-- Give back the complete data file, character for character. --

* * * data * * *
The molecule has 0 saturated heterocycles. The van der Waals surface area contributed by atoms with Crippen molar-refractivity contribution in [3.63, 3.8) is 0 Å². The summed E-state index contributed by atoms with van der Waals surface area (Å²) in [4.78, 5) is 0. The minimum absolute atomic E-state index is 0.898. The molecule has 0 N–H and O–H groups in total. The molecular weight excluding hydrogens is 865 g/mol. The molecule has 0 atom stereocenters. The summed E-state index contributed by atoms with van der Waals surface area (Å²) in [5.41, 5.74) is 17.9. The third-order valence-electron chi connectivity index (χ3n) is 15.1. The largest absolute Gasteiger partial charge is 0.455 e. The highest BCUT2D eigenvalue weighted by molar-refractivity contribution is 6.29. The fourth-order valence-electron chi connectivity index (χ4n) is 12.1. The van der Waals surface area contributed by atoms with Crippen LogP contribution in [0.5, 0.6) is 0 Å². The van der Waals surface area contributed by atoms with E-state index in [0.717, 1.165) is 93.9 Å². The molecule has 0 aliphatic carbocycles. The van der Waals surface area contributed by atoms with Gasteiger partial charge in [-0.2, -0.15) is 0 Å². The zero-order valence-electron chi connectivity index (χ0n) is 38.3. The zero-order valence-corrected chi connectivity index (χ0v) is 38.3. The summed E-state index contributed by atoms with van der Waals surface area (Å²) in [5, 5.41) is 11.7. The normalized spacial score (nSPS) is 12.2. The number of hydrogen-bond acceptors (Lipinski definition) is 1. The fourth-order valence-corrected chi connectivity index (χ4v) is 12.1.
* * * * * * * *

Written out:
The molecule has 0 saturated heterocycles. The van der Waals surface area contributed by atoms with Crippen molar-refractivity contribution in [3.63, 3.8) is 0 Å². The summed E-state index contributed by atoms with van der Waals surface area (Å²) in [4.78, 5) is 0. The minimum absolute atomic E-state index is 0.898. The molecule has 0 N–H and O–H groups in total. The molecular weight excluding hydrogens is 865 g/mol. The molecule has 0 atom stereocenters. The summed E-state index contributed by atoms with van der Waals surface area (Å²) in [5.41, 5.74) is 17.9. The third-order valence-electron chi connectivity index (χ3n) is 15.1. The largest absolute Gasteiger partial charge is 0.455 e. The highest BCUT2D eigenvalue weighted by molar-refractivity contribution is 6.29. The fourth-order valence-electron chi connectivity index (χ4n) is 12.1. The van der Waals surface area contributed by atoms with Crippen LogP contribution in [0.5, 0.6) is 0 Å². The van der Waals surface area contributed by atoms with E-state index in [0.717, 1.165) is 93.9 Å². The molecule has 0 aliphatic carbocycles. The van der Waals surface area contributed by atoms with Gasteiger partial charge in [-0.2, -0.15) is 0 Å². The zero-order valence-electron chi connectivity index (χ0n) is 38.3. The zero-order valence-corrected chi connectivity index (χ0v) is 38.3. The summed E-state index contributed by atoms with van der Waals surface area (Å²) in [5, 5.41) is 11.7. The normalized spacial score (nSPS) is 12.2. The number of hydrogen-bond acceptors (Lipinski definition) is 1. The fourth-order valence-corrected chi connectivity index (χ4v) is 12.1.